Inspecting C's qsort Through Animation
The C standard library includes a qsort() function for sorting arbitrary buffers given a comparator function. The name comes from its original Unix implemenation, “quicker sort,” a variation of the well-known quicksort algorithm. The C standard doesn’t specify an algorithm, except to say that it may be unstable (C99 §126.96.36.199¶4) — equal elements have an unspecified order. As such, different C libraries use different algorithms, and even when using the same algorthm they make different implementation tradeoffs.
I added a drawing routine to a comparison function to see what the sort function was doing for different C libraries. Every time it’s called for a comparison, it writes out a snapshot of the array as a Netpbm PPM image. It’s easy to turn concatenated PPMs into a GIF or video. Here’s my code if you want to try it yourself:
Adjust the parameters at the top to taste. Rather than call rand() in the standard library, I included xorshift64star() with a hardcoded seed so that the array will be shuffled exactly the same across all platforms. This makes for a better comparison.
To get an optimized GIF on unix-like systems, run it like so. (Microsoft’s UCRT currently has serious bugs with pipes, so it was run differently in that case.)
./a.out | convert -delay 10 ppm:- gif:- | gifsicle -O3 > sort.gif
The number of animation frames reflects the efficiency of the sort, but this isn’t really a benchmark. The input array is fully shuffled, and real data often not. For a benchmark, have a look at a libc qsort() shootout of sorts instead.
To help you follow along, clicking on any animation will restart it.
Sorted in 307 frames. glibc prefers to use mergesort, which, unlike quicksort, isn’t an in-place algorithm, so it has to allocate memory. That allocation could fail for huge arrays, and, since qsort() can’t fail, it uses quicksort as a backup. You can really see the mergesort in action: changes are made that we cannot see until later, when it’s copied back into the original array.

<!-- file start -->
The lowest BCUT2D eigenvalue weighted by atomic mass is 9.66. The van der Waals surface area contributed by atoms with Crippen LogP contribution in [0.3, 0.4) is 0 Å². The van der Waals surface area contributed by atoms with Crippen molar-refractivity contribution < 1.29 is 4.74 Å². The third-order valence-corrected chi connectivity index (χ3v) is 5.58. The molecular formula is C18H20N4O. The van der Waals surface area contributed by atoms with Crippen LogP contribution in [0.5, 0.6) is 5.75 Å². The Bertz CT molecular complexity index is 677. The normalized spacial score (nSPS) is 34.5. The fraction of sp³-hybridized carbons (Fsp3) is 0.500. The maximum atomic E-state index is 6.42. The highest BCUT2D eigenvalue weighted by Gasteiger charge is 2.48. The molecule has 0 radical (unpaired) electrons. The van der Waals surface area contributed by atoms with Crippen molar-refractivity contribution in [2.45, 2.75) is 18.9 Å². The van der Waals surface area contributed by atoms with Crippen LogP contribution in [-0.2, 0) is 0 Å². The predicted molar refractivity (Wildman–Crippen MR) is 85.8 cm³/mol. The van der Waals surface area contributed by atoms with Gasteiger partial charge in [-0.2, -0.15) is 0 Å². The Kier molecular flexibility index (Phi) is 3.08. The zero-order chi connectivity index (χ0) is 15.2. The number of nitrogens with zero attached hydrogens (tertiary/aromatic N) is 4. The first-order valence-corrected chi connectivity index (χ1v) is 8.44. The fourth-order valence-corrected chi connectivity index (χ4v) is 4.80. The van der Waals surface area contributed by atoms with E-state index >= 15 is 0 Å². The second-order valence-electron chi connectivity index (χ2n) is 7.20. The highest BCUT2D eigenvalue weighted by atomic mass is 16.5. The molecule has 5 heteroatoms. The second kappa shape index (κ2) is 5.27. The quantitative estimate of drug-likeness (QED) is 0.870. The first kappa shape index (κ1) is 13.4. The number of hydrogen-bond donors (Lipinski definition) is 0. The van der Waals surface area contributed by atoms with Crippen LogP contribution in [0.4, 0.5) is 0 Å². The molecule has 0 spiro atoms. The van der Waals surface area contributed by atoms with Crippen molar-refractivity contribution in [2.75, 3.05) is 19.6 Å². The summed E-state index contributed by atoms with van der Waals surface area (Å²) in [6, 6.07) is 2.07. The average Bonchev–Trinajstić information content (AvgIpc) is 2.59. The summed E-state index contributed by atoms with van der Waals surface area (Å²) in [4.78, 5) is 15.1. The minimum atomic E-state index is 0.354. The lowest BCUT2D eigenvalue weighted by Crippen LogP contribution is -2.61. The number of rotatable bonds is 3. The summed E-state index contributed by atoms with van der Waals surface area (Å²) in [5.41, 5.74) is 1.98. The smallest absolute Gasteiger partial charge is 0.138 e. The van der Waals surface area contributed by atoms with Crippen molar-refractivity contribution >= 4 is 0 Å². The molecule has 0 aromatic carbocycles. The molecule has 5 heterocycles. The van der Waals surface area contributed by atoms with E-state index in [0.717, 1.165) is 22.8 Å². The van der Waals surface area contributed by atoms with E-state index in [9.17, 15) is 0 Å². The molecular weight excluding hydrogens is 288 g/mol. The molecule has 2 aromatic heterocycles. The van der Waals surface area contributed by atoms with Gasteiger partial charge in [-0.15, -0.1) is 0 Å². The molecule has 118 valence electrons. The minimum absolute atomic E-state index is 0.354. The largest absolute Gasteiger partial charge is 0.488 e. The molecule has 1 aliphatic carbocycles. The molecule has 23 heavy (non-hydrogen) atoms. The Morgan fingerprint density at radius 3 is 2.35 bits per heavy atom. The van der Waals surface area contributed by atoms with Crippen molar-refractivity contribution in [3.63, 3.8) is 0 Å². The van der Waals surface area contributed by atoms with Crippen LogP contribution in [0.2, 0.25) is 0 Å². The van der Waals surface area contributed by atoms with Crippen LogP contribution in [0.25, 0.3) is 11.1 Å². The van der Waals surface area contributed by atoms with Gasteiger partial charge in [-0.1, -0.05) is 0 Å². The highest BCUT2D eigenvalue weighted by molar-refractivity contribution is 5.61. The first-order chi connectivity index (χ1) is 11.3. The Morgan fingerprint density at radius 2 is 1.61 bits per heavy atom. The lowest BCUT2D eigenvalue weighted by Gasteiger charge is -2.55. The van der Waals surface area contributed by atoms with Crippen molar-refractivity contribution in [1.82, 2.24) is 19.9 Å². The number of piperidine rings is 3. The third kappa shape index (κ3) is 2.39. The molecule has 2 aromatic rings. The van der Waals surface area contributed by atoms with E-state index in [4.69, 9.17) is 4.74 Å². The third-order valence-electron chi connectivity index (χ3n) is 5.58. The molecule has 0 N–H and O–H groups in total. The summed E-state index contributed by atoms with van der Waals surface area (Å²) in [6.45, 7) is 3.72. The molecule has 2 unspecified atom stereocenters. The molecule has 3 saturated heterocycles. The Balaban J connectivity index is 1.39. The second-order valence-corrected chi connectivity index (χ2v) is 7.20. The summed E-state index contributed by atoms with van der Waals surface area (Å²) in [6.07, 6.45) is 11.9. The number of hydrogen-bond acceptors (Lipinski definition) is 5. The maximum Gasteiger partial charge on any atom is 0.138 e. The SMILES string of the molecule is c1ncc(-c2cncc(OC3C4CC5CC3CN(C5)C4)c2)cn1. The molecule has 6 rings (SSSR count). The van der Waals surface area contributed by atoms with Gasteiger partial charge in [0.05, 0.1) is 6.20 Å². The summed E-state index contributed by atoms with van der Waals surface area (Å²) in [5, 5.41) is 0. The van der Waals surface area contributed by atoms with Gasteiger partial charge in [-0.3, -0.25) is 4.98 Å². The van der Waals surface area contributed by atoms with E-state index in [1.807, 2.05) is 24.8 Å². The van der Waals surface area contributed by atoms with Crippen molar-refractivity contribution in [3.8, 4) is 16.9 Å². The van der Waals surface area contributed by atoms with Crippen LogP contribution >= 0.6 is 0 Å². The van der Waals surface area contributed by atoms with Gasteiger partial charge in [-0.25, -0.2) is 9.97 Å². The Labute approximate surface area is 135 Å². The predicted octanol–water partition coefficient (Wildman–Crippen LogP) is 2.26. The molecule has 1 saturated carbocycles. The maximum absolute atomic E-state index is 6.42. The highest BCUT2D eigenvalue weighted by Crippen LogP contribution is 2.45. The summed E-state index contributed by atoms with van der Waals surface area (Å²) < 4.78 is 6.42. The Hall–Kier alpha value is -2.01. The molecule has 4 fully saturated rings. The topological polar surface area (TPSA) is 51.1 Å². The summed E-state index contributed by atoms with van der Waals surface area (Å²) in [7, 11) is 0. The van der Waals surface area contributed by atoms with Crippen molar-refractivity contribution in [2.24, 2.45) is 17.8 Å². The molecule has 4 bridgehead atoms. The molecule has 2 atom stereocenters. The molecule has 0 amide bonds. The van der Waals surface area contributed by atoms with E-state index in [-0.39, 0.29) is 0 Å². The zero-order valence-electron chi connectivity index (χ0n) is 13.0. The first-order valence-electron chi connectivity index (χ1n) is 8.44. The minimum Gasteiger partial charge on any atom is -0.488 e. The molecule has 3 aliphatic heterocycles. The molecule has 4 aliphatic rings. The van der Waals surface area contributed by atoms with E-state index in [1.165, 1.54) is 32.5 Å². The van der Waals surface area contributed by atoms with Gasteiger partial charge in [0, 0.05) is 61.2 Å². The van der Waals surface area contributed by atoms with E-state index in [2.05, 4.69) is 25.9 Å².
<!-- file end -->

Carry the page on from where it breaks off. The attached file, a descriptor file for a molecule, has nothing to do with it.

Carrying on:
Sorted in 503 frames. diet libc is an alternative C standard library for Linux. It’s optimized for size, which shows through its slower performance. It looks like a quicksort that always chooses the last element as the pivot.
Sort in 637 frames. musl libc is another alternative C standard library for Linux. It’s my personal preference when I statically link Linux binaries. Its qsort() looks a lot like a heapsort, and with some research I see it’s actually smoothsort, a heapsort variant.
Sorted in 354 frames. I ran it on both OpenBSD and FreeBSD with identical results, so, unsurprisingly, they share an implementation. It’s quicksort, and what’s neat about it is at the beginning you can see it searching for a median for use as the pivot. This helps avoid the O(n^2) worst case.
BSD also includes a mergesort() with the same prototype, except with
int return for reporting failures. This one sorted in 247
frames. Like glibc before, there’s some behind-the-scenes that isn’t
captured. But even more, notice how the markers disappear during the
merge? It’s running the comparator against copies, stored outside the
original array. Sneaky!
Again, BSD also includes heapsort(), so ran that too. It sorted in 418 frames. It definitely looks like a heapsort, and the worse performance is similar to musl. It seems heapsort is a poor fit for this data.
It turns out Cygwin borrowed its qsort() from BSD. It’s pixel identical to the above. I hadn’t noticed until I looked at the frame counts.
MSVCRT.DLL (MinGW) and UCRT (Visual Studio)
MinGW builds against MSVCRT.DLL, found on every Windows system despite its unofficial status. Until recently Microsoft didn’t include a C standard library as part of the OS, but that changed with their Universal CRT (UCRT) announcement. I thought I’d try them both.
Turns out they borrowed their old qsort() for the UCRT, and the result is the same: sorted in 417 frames. It chooses a pivot from the median of the ends and the middle, swaps the pivot to the middle, then partitions. Looking to the middle for the pivot makes sorting pre-sorted arrays much more efficient.
Finally I ran it against Pelles C, a C compiler for Windows. It sorted in 463 frames. I can’t find any information about it, but it looks like some sort of hybrid between quicksort and insertion sort. Like BSD qsort(), it finds a good median for the pivot, partitions the elements, and if a partition is small enough, it switches to insertion sort. This should behave well on mostly-sorted arrays, but poorly on well-shuffled arrays (like this one).
That’s everything that was readily accessible to me. If you can run it against something new, I’m certainly interested in seeing more implementations.